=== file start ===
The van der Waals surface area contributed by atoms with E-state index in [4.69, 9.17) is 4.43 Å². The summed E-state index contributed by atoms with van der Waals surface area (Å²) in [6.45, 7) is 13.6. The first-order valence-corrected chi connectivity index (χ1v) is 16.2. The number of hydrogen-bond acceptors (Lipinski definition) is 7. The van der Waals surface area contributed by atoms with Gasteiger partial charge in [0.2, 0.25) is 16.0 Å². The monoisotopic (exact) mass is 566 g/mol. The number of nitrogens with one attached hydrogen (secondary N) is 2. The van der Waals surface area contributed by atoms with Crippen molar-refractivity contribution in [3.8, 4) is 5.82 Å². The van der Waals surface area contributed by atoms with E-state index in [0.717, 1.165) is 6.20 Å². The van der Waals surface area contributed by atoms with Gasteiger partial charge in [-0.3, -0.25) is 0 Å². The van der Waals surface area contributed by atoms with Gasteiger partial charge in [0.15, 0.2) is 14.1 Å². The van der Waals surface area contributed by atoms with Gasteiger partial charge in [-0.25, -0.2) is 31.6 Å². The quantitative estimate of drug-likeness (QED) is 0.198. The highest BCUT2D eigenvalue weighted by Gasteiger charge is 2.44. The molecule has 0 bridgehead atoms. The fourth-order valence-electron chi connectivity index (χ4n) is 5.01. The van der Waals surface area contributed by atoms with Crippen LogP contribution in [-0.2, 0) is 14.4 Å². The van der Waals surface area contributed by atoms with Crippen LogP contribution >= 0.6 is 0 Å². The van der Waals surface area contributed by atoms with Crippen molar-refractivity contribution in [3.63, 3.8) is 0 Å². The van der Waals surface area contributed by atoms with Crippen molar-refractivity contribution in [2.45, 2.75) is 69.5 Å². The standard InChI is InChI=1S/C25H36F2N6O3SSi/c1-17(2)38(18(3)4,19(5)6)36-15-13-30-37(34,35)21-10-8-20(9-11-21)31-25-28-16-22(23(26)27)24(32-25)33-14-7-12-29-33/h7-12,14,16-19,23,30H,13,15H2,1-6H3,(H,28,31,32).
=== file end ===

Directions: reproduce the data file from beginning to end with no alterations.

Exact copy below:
The van der Waals surface area contributed by atoms with E-state index in [4.69, 9.17) is 4.43 Å². The summed E-state index contributed by atoms with van der Waals surface area (Å²) in [6.45, 7) is 13.6. The first-order valence-corrected chi connectivity index (χ1v) is 16.2. The number of hydrogen-bond acceptors (Lipinski definition) is 7. The van der Waals surface area contributed by atoms with Gasteiger partial charge in [0.2, 0.25) is 16.0 Å². The monoisotopic (exact) mass is 566 g/mol. The number of nitrogens with one attached hydrogen (secondary N) is 2. The van der Waals surface area contributed by atoms with Crippen molar-refractivity contribution in [3.8, 4) is 5.82 Å². The van der Waals surface area contributed by atoms with E-state index in [0.717, 1.165) is 6.20 Å². The van der Waals surface area contributed by atoms with Gasteiger partial charge in [-0.3, -0.25) is 0 Å². The van der Waals surface area contributed by atoms with Gasteiger partial charge in [0.15, 0.2) is 14.1 Å². The van der Waals surface area contributed by atoms with Gasteiger partial charge in [-0.25, -0.2) is 31.6 Å². The quantitative estimate of drug-likeness (QED) is 0.198. The highest BCUT2D eigenvalue weighted by Gasteiger charge is 2.44. The molecule has 0 bridgehead atoms. The fourth-order valence-electron chi connectivity index (χ4n) is 5.01. The van der Waals surface area contributed by atoms with Crippen LogP contribution in [-0.2, 0) is 14.4 Å². The van der Waals surface area contributed by atoms with Crippen LogP contribution >= 0.6 is 0 Å². The van der Waals surface area contributed by atoms with Crippen molar-refractivity contribution in [3.63, 3.8) is 0 Å². The van der Waals surface area contributed by atoms with Crippen molar-refractivity contribution in [2.45, 2.75) is 69.5 Å². The standard InChI is InChI=1S/C25H36F2N6O3SSi/c1-17(2)38(18(3)4,19(5)6)36-15-13-30-37(34,35)21-10-8-20(9-11-21)31-25-28-16-22(23(26)27)24(32-25)33-14-7-12-29-33/h7-12,14,16-19,23,30H,13,15H2,1-6H3,(H,28,31,32).